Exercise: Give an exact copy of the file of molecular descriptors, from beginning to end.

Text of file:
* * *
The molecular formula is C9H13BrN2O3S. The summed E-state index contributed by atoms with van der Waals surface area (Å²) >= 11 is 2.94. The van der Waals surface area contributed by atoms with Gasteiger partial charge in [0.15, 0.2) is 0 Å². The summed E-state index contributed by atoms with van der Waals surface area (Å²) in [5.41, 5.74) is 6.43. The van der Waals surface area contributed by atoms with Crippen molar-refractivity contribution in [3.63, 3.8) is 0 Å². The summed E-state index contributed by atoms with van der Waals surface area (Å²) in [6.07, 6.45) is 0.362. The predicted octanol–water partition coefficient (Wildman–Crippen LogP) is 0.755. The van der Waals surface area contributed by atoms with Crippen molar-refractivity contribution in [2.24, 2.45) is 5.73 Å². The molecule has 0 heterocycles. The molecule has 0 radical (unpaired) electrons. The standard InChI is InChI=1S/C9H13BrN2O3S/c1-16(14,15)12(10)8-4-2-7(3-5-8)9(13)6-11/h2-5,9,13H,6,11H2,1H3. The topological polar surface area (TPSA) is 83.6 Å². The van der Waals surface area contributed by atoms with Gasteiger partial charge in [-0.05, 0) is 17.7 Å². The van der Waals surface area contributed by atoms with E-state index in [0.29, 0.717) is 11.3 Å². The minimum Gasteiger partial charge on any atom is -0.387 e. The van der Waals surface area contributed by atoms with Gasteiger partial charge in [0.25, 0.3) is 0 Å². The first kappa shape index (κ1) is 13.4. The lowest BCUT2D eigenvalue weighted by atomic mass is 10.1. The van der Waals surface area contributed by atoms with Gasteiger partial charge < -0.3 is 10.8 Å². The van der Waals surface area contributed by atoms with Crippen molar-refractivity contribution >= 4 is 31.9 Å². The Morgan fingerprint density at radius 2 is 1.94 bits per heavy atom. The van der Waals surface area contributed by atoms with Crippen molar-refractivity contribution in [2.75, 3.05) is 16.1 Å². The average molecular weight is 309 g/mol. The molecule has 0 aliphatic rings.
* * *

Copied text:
The molecular formula is C9H13BrN2O3S. The summed E-state index contributed by atoms with van der Waals surface area (Å²) >= 11 is 2.94. The van der Waals surface area contributed by atoms with Gasteiger partial charge in [0.15, 0.2) is 0 Å². The summed E-state index contributed by atoms with van der Waals surface area (Å²) in [5.41, 5.74) is 6.43. The van der Waals surface area contributed by atoms with Crippen molar-refractivity contribution in [3.63, 3.8) is 0 Å². The summed E-state index contributed by atoms with van der Waals surface area (Å²) in [6.07, 6.45) is 0.362. The predicted octanol–water partition coefficient (Wildman–Crippen LogP) is 0.755. The van der Waals surface area contributed by atoms with Crippen molar-refractivity contribution in [2.24, 2.45) is 5.73 Å². The molecule has 0 heterocycles. The molecule has 0 radical (unpaired) electrons. The standard InChI is InChI=1S/C9H13BrN2O3S/c1-16(14,15)12(10)8-4-2-7(3-5-8)9(13)6-11/h2-5,9,13H,6,11H2,1H3. The topological polar surface area (TPSA) is 83.6 Å². The van der Waals surface area contributed by atoms with Gasteiger partial charge in [-0.05, 0) is 17.7 Å². The van der Waals surface area contributed by atoms with E-state index in [0.29, 0.717) is 11.3 Å². The minimum Gasteiger partial charge on any atom is -0.387 e. The van der Waals surface area contributed by atoms with Gasteiger partial charge in [0.25, 0.3) is 0 Å². The first kappa shape index (κ1) is 13.4. The lowest BCUT2D eigenvalue weighted by atomic mass is 10.1. The van der Waals surface area contributed by atoms with Gasteiger partial charge < -0.3 is 10.8 Å². The van der Waals surface area contributed by atoms with Crippen molar-refractivity contribution >= 4 is 31.9 Å². The Morgan fingerprint density at radius 2 is 1.94 bits per heavy atom. The van der Waals surface area contributed by atoms with Crippen molar-refractivity contribution in [2.75, 3.05) is 16.1 Å². The average molecular weight is 309 g/mol. The molecule has 0 aliphatic rings.